Great Uncle Robert not forgotten

Great Uncle Robert not forgotten

On 8 April this year 2016 I, my nephew and his partner visited the spot where my Great Uncle Robert was killed a hundred years earlier. Sadly we have no photo of him, only his 'dead penny'. In the past few years I have also been able to visit the places where he lived in sussex was wounded in France. My Great Uncle Robert was born in Deer Keepers Cottage Harting, Sussex on 6 January 1889. His father was the head deer and game keeper at UpPark. Sadly he died before Robert was one resulting in his mother moving her family to Walberton, where she remarried, and then Yapton. Most of his childhood was spent in Yapton. . On the 1st December 1905 so just before he was 16 he attested to join the Royal Sussex regiment, and in 1907 in the 1st Battalion he went to India, where he served until he was discharged on 27th February 1913 on his return to England. As an A category reservist he was mobilised as soon as war broke out and arrived in France in 12 August. The long retreat from Mons was soon to come and Robert received his first wound on 28th September at Troyon above the River Aisne, resulting in hospitalisation in Rouen, and then the convalescent camp there. When he rejoined his regiment it was Ypres, the La Bassee Canal area and then on 9 May 1915 Richebourg (near Neuve Chapelle). In this battle (now called Aubers Ridge) the Royal Sussex suffered very heavy losses. Robert suffered his second wounding, to the buttock, which sent him to hospital in Rouen again. Summer 1915 onwards in the La Bassee and Loos area, taking part in the Battle of Loos 25th September. A third wounding, this time shrapnel to the scalp gave Robert a blighty.on 26th December 1915. By the end of February 1916 he was assessed as fit for service again - but went AWOL for a week. Can you blame him? His superior probably didn't as he only received loss of three days pay and eight days confined to barracks. Back in France he was sent not back to the 2nd but to the 7th Battalion which was fighting at the Hohenzollern Redoubt. Arriving towards the end of march Robert would have had little chance to make new friends (and pals were so important) before he was blown up by a shell on 8 April 1916. he is commemorated on the Arras memorial, in St George's chapel Chichester Cathedral, on the memorial plaque in Yapton Church and on his mother's headstone in Yapton churchyard. Finally his name is also on a board at Notre Dame de Lorette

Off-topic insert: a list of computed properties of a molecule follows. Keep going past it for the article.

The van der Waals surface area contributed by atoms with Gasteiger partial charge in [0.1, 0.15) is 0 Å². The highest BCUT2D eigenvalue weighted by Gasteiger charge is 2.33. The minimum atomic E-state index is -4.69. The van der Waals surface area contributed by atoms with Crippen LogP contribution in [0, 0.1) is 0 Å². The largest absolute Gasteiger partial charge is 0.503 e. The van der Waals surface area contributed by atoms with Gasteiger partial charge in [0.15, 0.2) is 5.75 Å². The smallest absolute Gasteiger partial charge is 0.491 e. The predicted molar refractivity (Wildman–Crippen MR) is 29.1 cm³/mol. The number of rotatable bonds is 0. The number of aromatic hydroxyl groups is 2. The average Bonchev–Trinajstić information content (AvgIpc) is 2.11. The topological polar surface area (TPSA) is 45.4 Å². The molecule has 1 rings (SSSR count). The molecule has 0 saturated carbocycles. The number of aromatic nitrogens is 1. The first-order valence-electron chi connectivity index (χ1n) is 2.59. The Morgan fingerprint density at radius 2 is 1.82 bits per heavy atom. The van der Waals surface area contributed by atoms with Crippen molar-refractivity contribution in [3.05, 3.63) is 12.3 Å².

Created by: susan28367

  • British Army 8365 Private Royal Sussex Regiment